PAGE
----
Deliciously Chilly Weather
First up today, we’re going into the kitchen with Chef Daniel Orr. He has two recipes using a root veggie you’ve perhaps seen in the produce aisle but never cooked with: the sunchoke.
Last week, we spoke with a couple gardeners whose plants are going strong throughout the cold months. One organization in Bloomington is taking it a step further. The hoop house at the Butler Park Community Garden is a project of Mother Hubbard’s Cupboard. Fast-forward a couple months after we first spoke with Garden and Nutrition Education Program Coordinator Stephanie Solomon to a chilly and overcast late-December day. How are things going inside the hoop house?
Then, we go back to the kitchen with Chef Daniel Orr and take a look at all the different varieties of greens one could be cooking with these days. “You can see how colorful they are. Late winter cooking doesn’t have to be boring,” he says.
Finally, no more soggy spinach! These two methods for wilting spinach do the trick without any added water.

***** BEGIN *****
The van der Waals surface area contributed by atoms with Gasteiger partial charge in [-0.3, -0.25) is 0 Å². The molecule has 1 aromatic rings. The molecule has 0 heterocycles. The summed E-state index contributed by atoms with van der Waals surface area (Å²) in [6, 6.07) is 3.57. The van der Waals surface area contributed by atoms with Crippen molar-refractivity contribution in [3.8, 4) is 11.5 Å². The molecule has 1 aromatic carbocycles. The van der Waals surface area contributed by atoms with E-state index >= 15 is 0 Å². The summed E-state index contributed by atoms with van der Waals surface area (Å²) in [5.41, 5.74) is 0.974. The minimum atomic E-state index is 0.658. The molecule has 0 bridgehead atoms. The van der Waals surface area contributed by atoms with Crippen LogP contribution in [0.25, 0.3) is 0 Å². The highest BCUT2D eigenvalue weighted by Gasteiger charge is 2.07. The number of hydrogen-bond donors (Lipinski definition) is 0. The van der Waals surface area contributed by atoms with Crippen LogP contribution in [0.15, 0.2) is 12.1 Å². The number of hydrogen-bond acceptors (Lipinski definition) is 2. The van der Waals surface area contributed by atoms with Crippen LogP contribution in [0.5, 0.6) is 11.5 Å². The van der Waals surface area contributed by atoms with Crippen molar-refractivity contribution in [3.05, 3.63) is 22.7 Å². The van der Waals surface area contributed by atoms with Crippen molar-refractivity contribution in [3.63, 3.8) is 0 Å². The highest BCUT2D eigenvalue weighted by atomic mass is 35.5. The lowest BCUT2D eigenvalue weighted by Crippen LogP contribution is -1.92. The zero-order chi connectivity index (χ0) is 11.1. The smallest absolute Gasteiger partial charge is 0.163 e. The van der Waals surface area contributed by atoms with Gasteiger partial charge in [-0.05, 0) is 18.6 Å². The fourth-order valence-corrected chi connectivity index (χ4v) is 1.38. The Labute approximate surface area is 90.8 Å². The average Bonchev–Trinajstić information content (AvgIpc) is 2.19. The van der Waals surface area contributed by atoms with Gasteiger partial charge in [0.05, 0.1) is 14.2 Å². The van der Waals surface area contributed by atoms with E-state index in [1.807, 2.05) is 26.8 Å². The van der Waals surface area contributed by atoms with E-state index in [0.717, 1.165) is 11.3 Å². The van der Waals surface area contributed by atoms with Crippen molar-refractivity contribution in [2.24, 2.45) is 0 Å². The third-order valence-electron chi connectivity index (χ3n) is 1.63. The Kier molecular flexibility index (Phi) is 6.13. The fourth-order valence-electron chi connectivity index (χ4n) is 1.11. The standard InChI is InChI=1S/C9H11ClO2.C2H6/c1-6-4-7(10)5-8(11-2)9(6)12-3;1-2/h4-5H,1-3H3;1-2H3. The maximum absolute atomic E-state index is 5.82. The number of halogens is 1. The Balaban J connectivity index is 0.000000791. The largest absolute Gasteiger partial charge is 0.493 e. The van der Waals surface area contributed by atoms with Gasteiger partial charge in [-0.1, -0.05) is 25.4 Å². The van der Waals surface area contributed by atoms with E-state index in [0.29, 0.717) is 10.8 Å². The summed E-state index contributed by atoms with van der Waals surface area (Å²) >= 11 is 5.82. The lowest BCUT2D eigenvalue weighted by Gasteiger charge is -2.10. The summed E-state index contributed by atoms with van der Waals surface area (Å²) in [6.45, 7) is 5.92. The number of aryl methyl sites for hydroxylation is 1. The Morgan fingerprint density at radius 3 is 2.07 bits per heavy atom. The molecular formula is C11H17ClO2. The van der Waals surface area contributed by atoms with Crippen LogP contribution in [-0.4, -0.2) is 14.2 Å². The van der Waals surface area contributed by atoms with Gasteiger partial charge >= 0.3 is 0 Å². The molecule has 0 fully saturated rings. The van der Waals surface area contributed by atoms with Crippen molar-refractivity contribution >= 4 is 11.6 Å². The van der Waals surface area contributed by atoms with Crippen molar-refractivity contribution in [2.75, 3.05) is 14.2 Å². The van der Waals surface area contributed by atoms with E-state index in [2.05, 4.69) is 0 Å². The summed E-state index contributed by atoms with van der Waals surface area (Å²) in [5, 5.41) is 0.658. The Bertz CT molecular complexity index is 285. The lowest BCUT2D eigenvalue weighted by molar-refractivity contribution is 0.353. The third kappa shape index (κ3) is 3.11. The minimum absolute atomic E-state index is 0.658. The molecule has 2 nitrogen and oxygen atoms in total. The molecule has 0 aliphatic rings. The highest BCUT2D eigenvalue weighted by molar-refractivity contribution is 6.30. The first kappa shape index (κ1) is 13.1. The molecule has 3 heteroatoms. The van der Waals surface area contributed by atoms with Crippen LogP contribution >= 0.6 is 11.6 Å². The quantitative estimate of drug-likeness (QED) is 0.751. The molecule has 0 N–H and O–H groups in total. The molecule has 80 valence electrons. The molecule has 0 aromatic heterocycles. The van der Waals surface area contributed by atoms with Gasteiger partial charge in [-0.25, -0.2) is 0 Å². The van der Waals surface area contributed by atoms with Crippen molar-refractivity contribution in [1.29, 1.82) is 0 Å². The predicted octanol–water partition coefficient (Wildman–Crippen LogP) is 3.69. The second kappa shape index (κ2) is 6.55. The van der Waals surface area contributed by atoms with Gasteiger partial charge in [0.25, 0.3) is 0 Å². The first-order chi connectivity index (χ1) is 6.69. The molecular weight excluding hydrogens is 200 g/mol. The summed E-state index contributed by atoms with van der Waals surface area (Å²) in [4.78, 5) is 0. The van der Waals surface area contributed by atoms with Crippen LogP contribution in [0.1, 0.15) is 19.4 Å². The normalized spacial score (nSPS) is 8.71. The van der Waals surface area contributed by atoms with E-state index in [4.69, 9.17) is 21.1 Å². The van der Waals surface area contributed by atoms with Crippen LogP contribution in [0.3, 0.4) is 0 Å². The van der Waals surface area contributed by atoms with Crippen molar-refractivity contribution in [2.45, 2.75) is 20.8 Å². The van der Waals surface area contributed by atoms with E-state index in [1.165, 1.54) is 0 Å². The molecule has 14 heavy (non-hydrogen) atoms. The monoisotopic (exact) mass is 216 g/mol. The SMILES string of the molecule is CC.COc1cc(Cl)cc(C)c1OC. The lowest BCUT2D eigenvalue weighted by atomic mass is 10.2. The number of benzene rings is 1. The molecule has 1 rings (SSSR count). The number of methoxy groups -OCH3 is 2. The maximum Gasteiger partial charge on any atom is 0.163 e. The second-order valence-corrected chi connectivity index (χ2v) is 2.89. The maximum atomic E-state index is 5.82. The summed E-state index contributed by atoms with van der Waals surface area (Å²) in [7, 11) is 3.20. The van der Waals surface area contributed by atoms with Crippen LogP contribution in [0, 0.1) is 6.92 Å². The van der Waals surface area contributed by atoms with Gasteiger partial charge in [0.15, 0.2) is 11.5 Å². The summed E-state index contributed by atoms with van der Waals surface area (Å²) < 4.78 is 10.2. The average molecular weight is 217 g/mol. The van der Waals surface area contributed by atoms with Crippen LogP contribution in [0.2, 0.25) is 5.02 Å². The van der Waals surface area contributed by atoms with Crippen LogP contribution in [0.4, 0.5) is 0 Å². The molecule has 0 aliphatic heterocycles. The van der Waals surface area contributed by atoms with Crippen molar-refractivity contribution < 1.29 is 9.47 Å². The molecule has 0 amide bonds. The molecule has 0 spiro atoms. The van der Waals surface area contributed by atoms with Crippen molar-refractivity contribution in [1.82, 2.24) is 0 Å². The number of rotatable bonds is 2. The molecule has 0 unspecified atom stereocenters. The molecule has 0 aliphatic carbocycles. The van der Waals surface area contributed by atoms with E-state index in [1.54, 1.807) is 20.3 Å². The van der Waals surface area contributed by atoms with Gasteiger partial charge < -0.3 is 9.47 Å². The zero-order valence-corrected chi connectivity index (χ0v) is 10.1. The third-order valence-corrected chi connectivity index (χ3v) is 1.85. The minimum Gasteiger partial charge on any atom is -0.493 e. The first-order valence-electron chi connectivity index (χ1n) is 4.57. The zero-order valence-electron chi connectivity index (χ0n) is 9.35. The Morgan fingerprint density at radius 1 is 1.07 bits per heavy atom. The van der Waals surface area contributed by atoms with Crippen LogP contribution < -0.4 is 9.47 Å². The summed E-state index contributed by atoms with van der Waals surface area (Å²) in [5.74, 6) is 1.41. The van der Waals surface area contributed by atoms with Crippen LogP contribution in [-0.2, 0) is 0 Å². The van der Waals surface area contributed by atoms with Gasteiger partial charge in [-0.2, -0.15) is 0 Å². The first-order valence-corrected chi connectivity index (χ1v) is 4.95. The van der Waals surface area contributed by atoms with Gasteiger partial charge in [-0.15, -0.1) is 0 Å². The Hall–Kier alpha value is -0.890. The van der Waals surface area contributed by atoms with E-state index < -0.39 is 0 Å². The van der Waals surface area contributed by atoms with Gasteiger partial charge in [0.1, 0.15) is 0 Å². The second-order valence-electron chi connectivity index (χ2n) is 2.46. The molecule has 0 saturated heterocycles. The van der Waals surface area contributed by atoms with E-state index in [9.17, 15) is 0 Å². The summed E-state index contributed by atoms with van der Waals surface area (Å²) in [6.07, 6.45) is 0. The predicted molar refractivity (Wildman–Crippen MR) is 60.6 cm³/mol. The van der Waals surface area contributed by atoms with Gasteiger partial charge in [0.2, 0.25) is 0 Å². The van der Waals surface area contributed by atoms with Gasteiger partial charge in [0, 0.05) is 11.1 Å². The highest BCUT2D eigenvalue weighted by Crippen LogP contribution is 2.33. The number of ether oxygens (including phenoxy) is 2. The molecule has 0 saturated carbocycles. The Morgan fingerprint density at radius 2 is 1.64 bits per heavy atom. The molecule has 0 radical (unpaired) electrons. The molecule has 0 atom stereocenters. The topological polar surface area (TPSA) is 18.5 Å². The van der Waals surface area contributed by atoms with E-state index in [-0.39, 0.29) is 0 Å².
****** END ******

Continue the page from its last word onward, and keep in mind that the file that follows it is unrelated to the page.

News Stories In The Program:
- Debugging the Monsanto corn issue
- Healthy Diets, Less Hyperactivity?
- New Research Could Spell Bad News For GMOs
- Listeria Outbreak Traced To Faulty Inspection
- The USDA To Close 249 Offices, Affect Local Farms
Stories On This Episode
Sunchokes, potatoes and apples make this soup a unique addition to any menu.
This dish is an excellent topping for game, fish or vegetarian dishes.
Stephanie Solomon of Mother Hubbard's Cupboard explains how she transformed grassy parkland into two fertile garden plots, one of which is in a hoop house.
In spite of frigid winter temperatures, kale, collard greens, bok choy and salad greens are growing inside the hoop house at the Butler Park Community Garden.
Add color to your plate with late-winter greens; the perfect wilted spinach; and Tuscan-style broccoli is substantial enough to eat as a main course.
In its simplest form, the spinach is wonderful as a warm salad, or you can serve it as a bed for smoked trout, roast beef or sliced veal.